10
Aug
11

please sir, can I have another?

Just submitted the payment for the first installment of Second Son’s first semester at University.

Included in the bill was $1,684 for a semester in a dorm room, and $2,393 for a semester on the “silver” meal plan. (Don’t get excited: the “silver” meal plan is the cheapest one available. Those in charge of naming the meal plans are apparently not up to speed on the relative value of the nation’s precious minerals — I’m thinking zinc.) All students living in the dorm must purchase a meal plan, and all freshman must live in the dorm. It’s a beautiful system, really, if you think about it.

In other words, we are being extorted, and we have only ourselves to blame. And this is a state school, you know, one of the land grant universities whose mission is to provide educational opportunities for all and sundry.

First objection: we are paying $7.12 per meal for a child who lives on cereal. Even HE can’t eat this much cereal, and God knows he’s tried.

Secondly, we are paying $421/month for “room.” This equals $1263/month for a 12′ x 14′ room to be lived in by three 18-year-old boys (the thought of the “aroma” alone makes one shudder), which is more than I am paying for house payment, taxes, and insurance for 1300 sq. ft. + finished basement on 2 acres of wooded land in a perfectly lovely city with excellent schools.

And yet, universities are in trouble.

Husband speculates that the areas of the sciences cause the most trouble, as schools want their programs to be taught by the best and the brightest, and the best and the brightest in medicine, engineering, physics, etc., can expect to make six figures many times over in the private sector and for universities to compete they must pay accordingly.

Would it be “fair” to suggest that medicine and engineering tuitions be higher to cover those differences? I think the argument could be made. The people graduating with degrees in those areas can expect to make more money throughout their careers: wouldn’t a cost/benefit analysis and the “laws” of fairness dictate that their education also cost more? And some consideration of the Canadian system, where a certain number of schools are “allowed” to teach certain programs and others are not, might not be out of order. This system allows individual colleges to prioritize and focus, and the situation of every school competing for every student is avoided, and more efficiency gained. I imagine that the average American would protest, as part of the American mindset is the right to have whatever you want wherever you want it, and if you don’t “qualify” through your grades and industry you should at least have the right to pay whatever premium necessary to get it anyway.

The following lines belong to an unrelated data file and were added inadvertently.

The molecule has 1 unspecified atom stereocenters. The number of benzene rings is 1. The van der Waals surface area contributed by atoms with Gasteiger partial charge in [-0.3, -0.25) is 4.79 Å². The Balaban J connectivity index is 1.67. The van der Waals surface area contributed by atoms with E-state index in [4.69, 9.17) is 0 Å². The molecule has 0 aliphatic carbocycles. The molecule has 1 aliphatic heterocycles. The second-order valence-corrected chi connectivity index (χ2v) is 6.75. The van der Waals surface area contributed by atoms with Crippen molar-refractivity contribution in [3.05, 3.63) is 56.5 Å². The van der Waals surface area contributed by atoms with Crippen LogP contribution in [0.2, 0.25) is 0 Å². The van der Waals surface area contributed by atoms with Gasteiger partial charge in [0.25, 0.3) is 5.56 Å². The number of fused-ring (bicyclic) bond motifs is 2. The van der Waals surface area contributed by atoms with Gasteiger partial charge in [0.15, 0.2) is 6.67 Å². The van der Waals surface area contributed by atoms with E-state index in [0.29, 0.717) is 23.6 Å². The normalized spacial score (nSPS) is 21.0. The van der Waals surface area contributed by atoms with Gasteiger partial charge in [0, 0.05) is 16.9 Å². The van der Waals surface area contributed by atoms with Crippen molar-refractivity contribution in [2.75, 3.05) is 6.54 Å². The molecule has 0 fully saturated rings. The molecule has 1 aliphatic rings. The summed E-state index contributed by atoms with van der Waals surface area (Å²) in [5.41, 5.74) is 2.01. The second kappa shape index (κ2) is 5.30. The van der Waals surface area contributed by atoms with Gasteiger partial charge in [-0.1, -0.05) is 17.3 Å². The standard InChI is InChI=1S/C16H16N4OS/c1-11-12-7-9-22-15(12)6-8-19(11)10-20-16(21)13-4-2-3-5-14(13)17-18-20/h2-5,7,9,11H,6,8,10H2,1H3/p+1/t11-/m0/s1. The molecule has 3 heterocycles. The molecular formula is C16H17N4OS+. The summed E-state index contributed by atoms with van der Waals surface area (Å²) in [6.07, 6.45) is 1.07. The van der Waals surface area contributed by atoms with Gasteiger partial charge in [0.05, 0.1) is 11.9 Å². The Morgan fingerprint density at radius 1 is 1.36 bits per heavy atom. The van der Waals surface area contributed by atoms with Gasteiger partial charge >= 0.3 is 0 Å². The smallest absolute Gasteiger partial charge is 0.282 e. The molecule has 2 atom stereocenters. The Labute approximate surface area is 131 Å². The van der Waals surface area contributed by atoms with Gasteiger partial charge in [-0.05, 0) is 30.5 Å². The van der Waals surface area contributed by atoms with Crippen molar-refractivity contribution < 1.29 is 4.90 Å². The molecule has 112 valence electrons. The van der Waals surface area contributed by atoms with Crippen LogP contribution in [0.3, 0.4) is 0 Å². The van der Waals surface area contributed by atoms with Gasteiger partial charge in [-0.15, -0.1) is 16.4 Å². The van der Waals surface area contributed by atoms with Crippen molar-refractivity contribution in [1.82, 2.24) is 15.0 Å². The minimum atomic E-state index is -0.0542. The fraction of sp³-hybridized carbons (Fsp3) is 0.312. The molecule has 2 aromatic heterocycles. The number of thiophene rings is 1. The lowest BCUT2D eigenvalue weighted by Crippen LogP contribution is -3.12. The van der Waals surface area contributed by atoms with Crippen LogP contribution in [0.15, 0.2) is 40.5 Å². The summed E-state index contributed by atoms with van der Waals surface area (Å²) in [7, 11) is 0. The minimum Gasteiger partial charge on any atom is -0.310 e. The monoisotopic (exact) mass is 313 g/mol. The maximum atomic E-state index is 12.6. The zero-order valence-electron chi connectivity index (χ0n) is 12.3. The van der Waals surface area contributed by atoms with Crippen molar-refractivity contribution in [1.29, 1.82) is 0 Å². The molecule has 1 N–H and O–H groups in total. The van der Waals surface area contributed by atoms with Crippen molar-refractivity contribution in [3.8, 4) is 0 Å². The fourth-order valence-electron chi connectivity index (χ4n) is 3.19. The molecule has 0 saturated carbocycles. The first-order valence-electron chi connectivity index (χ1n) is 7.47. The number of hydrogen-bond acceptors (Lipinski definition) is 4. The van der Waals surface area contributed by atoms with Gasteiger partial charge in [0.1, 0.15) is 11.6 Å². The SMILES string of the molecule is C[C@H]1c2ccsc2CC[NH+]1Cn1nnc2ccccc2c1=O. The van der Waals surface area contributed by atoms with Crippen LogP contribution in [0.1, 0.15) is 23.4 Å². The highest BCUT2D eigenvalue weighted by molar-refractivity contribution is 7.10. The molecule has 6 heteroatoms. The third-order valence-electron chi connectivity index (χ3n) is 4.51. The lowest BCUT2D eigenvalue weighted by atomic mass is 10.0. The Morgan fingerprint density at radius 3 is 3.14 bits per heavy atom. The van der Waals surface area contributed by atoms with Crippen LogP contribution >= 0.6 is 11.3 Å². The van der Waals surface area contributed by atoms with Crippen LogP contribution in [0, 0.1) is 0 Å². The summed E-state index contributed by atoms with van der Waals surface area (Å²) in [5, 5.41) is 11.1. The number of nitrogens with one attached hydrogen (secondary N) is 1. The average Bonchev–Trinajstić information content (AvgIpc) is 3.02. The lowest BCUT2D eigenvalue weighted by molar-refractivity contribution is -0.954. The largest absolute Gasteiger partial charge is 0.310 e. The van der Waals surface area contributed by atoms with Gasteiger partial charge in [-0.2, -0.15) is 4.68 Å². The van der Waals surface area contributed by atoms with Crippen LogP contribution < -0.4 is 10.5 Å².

In any case, at this point in every child’s development, perhaps the most compelling motivation to the average American parent is the tradeoff between becoming a voluntary extortionee, and having the 18-year old move out of the house.

*

If you’re reading this, Second Son, I love you dearly. Now off you go.

*This is NOT a picture of Second Son’s room. This one was downloaded from the internet, the source which can be viewed if you click on the picture, chosen for its dramatic impact. I regret any misapprehensions. p.s.  He has more guitars, two amps, and less crap on the floor. However, the dust bunnies under the bed were beginning to form their own government, until they were vacuumed up in preparation for visitors, that is.

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